25 YEARS AGO
Plans by a group of Lerwick youngsters to raise money for a youth centre in the town are being considered by the Shetland Association of Youth Clubs.
The building at 7 Commercial Road, which is owned by the SAYC, is in a state of disrepair and is not being used by the association. The youngsters, who have already started raising money for the scheme, wish to be responsible for paying for and organising repairs and want to use the building as a place where they and other local youngsters can get together in an informal atmosphere.
The group would like to have the buildings open at weekends and some nights during the week. If that worked well they would have plans to open during weekdays and possibly open a crèche where young single mothers could leave their children during working hours. SAYC secretary, Mrs Betty Clark, said on Wednesday that the association had not considered the youngsters’ request in detail.
50 YEARS AGO
Lerwick Harbour Trust are considering the best method of providing facilities for Bressay people using the small boat harbour.
The chairman, Mr G. H. Burgess, said when the present harbour extension scheme was started they had removed the small ramp slipway running parallel to Victoria Pier, and they were under an obligation to replace that facility. When they looked at it the trust had thought it more beneficial to extend the present slipway to a point approximately at the pilot’s jetty. In an interview with Mr Mainland, whose particular interest in this matter was from the Bressay people’s viewpoint, it was indicated that while this might be an advantage, it was not the type of proposal which he favoured. At that time Mr Gibson had pointed out that something might be done about steps being erected in the corner where the ramp had been.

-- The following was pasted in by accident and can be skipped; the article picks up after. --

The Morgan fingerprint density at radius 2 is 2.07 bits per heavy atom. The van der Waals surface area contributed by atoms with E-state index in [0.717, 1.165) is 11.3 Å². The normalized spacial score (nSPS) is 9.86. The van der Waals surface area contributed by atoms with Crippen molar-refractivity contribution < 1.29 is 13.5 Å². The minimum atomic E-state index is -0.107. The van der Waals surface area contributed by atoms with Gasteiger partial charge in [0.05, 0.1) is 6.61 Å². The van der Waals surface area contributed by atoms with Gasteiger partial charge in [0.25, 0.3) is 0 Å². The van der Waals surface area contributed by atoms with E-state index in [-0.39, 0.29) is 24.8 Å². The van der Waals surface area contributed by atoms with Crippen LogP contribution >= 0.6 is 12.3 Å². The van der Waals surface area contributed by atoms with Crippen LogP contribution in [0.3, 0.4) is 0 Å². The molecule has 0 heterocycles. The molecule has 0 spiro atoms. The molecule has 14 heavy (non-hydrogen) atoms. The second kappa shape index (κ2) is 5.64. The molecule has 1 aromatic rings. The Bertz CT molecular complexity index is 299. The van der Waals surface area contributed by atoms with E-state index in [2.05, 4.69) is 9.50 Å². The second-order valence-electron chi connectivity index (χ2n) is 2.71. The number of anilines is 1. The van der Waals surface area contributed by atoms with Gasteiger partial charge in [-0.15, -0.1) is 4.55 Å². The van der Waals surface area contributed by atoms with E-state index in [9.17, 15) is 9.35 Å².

Mr I. F. Henderson presented a rough sketch to the meeting showing this proposal. The present slipway would be raised in level to flatten the gradient, which was much too steep if cattle were being transported, and extended building on a shelf of rock. This would be a concrete construction with a small retaining wall and finished off with a reinforced concrete deck slab.
Mr P. Smith said that if the new construction was run in line with the present one then during an ebb the boats would be ebbed up. It would be all right at the top end but he was worried about the other end. Mr Linklater agreed with Mr Smith that there would be too little water and thought that they would have to go half-way out in the small boat harbour to get any depth of water. There was a limit to the depth that could be dredged, or harm might be done to the tow pitching, unless they took steps to seal it off.
100 YEARS AGO
Papa Stour correspondent. – There is widespread regret both felt and expressed by the people, at Messrs T. M. Adie & Sons having to withdraw their business from the island. This firm had almost the whole business affairs of the place in their hands for over seventy years, under the management of three generations.